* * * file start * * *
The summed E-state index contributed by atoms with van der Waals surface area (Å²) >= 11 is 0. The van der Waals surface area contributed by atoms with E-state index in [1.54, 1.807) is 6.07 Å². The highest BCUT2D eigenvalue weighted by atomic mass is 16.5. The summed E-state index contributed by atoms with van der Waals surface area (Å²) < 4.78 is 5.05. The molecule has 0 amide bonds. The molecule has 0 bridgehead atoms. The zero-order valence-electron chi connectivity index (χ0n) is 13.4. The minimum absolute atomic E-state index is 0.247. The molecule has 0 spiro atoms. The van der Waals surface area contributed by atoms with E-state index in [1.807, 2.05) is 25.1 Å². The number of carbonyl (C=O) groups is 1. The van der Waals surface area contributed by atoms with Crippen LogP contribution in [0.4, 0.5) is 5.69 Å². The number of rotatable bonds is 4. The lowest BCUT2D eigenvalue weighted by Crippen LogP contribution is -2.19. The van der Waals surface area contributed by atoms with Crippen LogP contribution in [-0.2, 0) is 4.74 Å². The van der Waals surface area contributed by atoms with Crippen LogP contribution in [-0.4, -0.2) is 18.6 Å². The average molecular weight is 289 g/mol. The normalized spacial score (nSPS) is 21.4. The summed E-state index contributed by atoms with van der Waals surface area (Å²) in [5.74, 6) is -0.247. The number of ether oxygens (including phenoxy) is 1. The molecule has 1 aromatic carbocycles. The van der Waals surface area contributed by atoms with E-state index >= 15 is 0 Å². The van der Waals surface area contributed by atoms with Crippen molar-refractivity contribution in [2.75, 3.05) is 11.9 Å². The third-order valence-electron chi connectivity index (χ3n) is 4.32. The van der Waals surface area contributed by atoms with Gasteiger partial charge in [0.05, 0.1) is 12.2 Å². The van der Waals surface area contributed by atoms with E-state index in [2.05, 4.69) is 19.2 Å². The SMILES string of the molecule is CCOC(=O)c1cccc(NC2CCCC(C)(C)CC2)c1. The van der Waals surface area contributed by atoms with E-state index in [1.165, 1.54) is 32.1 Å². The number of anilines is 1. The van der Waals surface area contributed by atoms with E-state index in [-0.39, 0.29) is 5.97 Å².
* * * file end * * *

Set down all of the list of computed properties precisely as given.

The summed E-state index contributed by atoms with van der Waals surface area (Å²) >= 11 is 0. The van der Waals surface area contributed by atoms with E-state index in [1.54, 1.807) is 6.07 Å². The highest BCUT2D eigenvalue weighted by atomic mass is 16.5. The summed E-state index contributed by atoms with van der Waals surface area (Å²) < 4.78 is 5.05. The molecule has 0 amide bonds. The molecule has 0 bridgehead atoms. The zero-order valence-electron chi connectivity index (χ0n) is 13.4. The minimum absolute atomic E-state index is 0.247. The molecule has 0 spiro atoms. The van der Waals surface area contributed by atoms with E-state index in [1.807, 2.05) is 25.1 Å². The number of carbonyl (C=O) groups is 1. The van der Waals surface area contributed by atoms with Crippen LogP contribution in [0.4, 0.5) is 5.69 Å². The number of rotatable bonds is 4. The lowest BCUT2D eigenvalue weighted by Crippen LogP contribution is -2.19. The van der Waals surface area contributed by atoms with Crippen LogP contribution in [-0.2, 0) is 4.74 Å². The van der Waals surface area contributed by atoms with Crippen LogP contribution in [-0.4, -0.2) is 18.6 Å². The average molecular weight is 289 g/mol. The normalized spacial score (nSPS) is 21.4. The summed E-state index contributed by atoms with van der Waals surface area (Å²) in [5.74, 6) is -0.247. The number of ether oxygens (including phenoxy) is 1. The molecule has 1 aromatic carbocycles. The van der Waals surface area contributed by atoms with E-state index >= 15 is 0 Å². The van der Waals surface area contributed by atoms with Crippen molar-refractivity contribution in [2.75, 3.05) is 11.9 Å². The third-order valence-electron chi connectivity index (χ3n) is 4.32. The van der Waals surface area contributed by atoms with Gasteiger partial charge in [0.05, 0.1) is 12.2 Å². The van der Waals surface area contributed by atoms with E-state index in [2.05, 4.69) is 19.2 Å². The SMILES string of the molecule is CCOC(=O)c1cccc(NC2CCCC(C)(C)CC2)c1. The van der Waals surface area contributed by atoms with E-state index in [1.165, 1.54) is 32.1 Å². The number of anilines is 1. The van der Waals surface area contributed by atoms with E-state index in [-0.39, 0.29) is 5.97 Å².